Alongside epistemology, Kant explored moral philosophy with his influential work called Groundwork of the Metaphysics of Morals. There, he offered an ethical system beginning with reason called the categorical imperative. It states that individuals should act only in ways that could be universally applied without contradiction.


Most importantly, Kant’s theories were enormously influential within philosophy and across various other disciplines, such as political science and psychology. From there, many subsequent philosophers built upon his ideas or historically critiqued them rigorously.


What is Kant’s Moral Philosophy?

lucas cranach fountain youth painting
The Fountain of Youth, Lucas Cranach the Elder, 1546, Source: Wikimedia Commons


At first glance, Kant’s moral philosophy seems odd and difficult to follow. He believed that something could only be considered truly good if it applies everywhere, making lying a bad act for the person doing it and everyone else involved in this falsity.


Kant’s moral philosophy is built upon the idea of imperative and action according to the categorical. The categorical imperative states that one should act in such a way that everyone can agree on and universally approve as morally right. In other words, it claims that to do the right thing simply because it is the right thing to do—that is morality.


This means that motivation for morality would no longer be based on self-interest but rather a positive impulse to spread goodness amongst all people and hence respect them as moral beings. Correspondingly, Kant’s moral philosophy seeks to ensure ethical decisions are made consistently across different contexts because this would mean a world of justice.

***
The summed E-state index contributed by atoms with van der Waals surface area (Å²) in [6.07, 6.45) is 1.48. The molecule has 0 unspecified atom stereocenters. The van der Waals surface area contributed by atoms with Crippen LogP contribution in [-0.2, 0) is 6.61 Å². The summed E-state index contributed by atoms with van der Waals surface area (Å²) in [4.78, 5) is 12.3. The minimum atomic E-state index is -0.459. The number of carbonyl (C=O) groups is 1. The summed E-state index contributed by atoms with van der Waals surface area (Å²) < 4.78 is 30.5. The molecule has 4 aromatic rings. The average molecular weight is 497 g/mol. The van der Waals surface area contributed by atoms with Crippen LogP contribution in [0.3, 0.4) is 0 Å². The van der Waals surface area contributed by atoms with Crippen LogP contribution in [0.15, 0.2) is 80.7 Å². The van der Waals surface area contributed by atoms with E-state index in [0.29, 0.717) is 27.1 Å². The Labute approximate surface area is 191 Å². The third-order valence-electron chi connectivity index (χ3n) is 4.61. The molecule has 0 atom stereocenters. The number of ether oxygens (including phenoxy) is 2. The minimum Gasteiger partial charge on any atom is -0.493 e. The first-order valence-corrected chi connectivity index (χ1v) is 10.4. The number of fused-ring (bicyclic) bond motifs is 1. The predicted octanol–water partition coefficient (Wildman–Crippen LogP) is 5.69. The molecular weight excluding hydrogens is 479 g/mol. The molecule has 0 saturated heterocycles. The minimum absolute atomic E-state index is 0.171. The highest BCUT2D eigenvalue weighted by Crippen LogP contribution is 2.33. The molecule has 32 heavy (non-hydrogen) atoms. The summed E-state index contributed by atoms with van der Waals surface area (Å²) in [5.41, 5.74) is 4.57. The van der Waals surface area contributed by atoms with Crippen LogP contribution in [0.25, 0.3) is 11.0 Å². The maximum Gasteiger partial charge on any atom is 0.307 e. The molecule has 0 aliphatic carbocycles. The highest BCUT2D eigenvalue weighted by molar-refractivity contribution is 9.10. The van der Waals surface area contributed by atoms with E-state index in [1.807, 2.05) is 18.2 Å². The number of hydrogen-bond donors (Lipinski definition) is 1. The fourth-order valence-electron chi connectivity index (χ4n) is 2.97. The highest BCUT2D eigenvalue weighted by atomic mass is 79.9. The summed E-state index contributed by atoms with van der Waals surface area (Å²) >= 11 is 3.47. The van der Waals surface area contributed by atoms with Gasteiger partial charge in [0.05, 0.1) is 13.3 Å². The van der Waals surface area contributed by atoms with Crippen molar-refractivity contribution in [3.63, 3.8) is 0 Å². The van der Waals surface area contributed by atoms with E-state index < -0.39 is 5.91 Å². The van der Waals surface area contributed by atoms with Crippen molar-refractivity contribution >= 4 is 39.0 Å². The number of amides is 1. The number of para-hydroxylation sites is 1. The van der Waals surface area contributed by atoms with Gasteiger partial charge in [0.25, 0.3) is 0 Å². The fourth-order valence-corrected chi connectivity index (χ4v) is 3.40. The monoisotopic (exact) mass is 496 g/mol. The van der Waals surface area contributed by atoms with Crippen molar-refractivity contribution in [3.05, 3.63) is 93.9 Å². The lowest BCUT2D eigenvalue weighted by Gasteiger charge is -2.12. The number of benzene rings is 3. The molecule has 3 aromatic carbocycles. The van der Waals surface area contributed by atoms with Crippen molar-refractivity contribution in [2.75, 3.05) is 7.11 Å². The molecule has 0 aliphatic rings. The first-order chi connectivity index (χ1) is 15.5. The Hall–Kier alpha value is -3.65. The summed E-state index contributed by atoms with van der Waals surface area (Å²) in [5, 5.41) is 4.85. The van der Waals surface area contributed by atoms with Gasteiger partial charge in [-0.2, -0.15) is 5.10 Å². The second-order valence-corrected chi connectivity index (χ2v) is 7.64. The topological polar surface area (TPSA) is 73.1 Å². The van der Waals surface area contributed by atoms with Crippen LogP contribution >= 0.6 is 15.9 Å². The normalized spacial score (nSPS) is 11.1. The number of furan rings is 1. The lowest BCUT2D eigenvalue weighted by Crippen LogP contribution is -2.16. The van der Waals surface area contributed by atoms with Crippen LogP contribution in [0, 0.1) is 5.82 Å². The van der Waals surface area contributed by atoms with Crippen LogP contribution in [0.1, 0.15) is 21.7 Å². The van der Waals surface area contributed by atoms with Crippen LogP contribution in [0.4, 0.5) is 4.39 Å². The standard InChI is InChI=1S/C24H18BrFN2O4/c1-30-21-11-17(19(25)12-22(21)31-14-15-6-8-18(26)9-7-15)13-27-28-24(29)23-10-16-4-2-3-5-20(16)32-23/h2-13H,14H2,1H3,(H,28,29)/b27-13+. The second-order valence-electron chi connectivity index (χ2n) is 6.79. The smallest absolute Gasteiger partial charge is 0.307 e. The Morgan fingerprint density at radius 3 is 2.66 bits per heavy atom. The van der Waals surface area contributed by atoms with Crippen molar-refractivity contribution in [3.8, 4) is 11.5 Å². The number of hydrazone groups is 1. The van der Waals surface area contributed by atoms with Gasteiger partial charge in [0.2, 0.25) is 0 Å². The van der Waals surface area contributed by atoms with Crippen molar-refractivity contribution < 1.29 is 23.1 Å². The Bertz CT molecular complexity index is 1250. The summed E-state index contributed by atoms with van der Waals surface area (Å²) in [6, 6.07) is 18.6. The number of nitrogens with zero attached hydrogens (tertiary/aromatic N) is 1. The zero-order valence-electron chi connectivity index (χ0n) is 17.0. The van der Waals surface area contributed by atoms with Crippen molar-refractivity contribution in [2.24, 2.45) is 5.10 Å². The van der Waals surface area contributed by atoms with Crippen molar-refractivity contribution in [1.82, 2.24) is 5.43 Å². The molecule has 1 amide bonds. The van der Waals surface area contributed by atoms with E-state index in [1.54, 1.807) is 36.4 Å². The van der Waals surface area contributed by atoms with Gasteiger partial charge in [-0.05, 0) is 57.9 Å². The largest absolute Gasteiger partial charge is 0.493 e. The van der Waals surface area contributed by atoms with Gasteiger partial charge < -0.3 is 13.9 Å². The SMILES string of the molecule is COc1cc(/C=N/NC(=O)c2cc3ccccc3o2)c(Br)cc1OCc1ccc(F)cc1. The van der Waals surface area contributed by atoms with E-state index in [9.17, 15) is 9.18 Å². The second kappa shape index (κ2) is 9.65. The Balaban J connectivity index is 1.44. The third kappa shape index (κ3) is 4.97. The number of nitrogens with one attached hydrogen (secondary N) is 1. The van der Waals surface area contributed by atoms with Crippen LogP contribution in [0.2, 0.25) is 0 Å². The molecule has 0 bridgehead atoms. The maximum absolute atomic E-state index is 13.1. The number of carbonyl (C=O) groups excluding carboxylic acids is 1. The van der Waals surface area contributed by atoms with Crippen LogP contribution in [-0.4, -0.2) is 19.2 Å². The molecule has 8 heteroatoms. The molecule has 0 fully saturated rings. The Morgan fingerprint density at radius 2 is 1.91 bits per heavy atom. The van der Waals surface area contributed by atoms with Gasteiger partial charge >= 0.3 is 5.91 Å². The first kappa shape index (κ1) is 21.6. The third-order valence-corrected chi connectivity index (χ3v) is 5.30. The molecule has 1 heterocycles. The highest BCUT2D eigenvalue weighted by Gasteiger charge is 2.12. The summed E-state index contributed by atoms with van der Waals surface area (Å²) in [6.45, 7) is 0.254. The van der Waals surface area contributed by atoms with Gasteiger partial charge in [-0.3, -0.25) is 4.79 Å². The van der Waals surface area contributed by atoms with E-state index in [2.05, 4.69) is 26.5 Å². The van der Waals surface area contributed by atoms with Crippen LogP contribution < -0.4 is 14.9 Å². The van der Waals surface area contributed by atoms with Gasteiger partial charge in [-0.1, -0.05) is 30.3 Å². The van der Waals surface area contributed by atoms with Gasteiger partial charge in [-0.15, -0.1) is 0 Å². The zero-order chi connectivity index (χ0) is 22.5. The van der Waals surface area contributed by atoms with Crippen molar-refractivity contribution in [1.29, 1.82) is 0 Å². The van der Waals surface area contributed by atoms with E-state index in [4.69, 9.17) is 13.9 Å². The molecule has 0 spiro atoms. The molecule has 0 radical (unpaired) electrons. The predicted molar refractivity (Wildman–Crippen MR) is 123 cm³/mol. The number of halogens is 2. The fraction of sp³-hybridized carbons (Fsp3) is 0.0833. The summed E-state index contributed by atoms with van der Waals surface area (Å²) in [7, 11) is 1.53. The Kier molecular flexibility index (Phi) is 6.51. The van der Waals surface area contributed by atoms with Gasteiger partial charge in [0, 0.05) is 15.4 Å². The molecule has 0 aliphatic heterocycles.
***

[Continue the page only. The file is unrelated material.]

So, as per Kant’s categorical principle imperatives, lying is evil and must never be tolerated regardless of the number of victims or when they are done to them. These universal principles apply to any situation; everyone should live by them.


jacques louis david death socrates painting
The Death of Socrates, Jacques Louis David, 1787, Source: The Metropolitan Museum of Art


Some philosophical ideas have gone through their fair share of criticisms, questioning whatever acceptance was for them in the first place; others have stood the test of time.


Still, the most important rule Kant states is that treating humans as ends in themselves and not as a means to an end is most important. Another fact he stated about himself is that consciousness, according to him, is sacred, and thus, he used the term when he meant rationality.


On current knowledge, we are the only case of extraordinary intelligent self-organization in the Universe, meaning we are solely capable of making choices, considering options, and evaluating the ethical implications of our actions.


Hence, we should approach this matter with seriousness wherever foundations for moral judgment must be made on rationality and safeguarding conscious decision-making. What exactly should we do? See the rule above.


Critical Components of a Good Life

georges seurat sunday on la grande painting
A Sunday on La Grande Jatte, Georges Seurat, 1884-86, Source: Art Institute Chicago